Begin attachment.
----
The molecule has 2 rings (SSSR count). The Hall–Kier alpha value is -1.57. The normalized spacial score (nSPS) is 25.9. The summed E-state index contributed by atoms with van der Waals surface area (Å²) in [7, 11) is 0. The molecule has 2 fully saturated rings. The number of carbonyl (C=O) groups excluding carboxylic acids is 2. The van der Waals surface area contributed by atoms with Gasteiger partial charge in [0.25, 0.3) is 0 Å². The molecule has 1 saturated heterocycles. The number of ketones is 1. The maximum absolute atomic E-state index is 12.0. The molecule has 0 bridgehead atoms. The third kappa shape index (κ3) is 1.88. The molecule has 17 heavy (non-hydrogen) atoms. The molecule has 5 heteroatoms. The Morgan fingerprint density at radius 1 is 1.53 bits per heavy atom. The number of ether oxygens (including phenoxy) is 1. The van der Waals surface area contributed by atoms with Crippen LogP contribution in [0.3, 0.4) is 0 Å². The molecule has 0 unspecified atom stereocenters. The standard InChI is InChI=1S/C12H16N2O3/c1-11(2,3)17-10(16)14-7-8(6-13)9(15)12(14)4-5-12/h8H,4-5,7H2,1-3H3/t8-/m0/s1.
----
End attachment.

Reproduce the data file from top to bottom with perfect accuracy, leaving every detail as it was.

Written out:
The molecule has 2 rings (SSSR count). The Hall–Kier alpha value is -1.57. The normalized spacial score (nSPS) is 25.9. The summed E-state index contributed by atoms with van der Waals surface area (Å²) in [7, 11) is 0. The molecule has 2 fully saturated rings. The number of carbonyl (C=O) groups excluding carboxylic acids is 2. The van der Waals surface area contributed by atoms with Gasteiger partial charge in [0.25, 0.3) is 0 Å². The molecule has 1 saturated heterocycles. The number of ketones is 1. The maximum absolute atomic E-state index is 12.0. The molecule has 0 bridgehead atoms. The third kappa shape index (κ3) is 1.88. The molecule has 17 heavy (non-hydrogen) atoms. The molecule has 5 heteroatoms. The Morgan fingerprint density at radius 1 is 1.53 bits per heavy atom. The number of ether oxygens (including phenoxy) is 1. The van der Waals surface area contributed by atoms with Crippen LogP contribution in [0.3, 0.4) is 0 Å². The molecule has 0 unspecified atom stereocenters. The standard InChI is InChI=1S/C12H16N2O3/c1-11(2,3)17-10(16)14-7-8(6-13)9(15)12(14)4-5-12/h8H,4-5,7H2,1-3H3/t8-/m0/s1.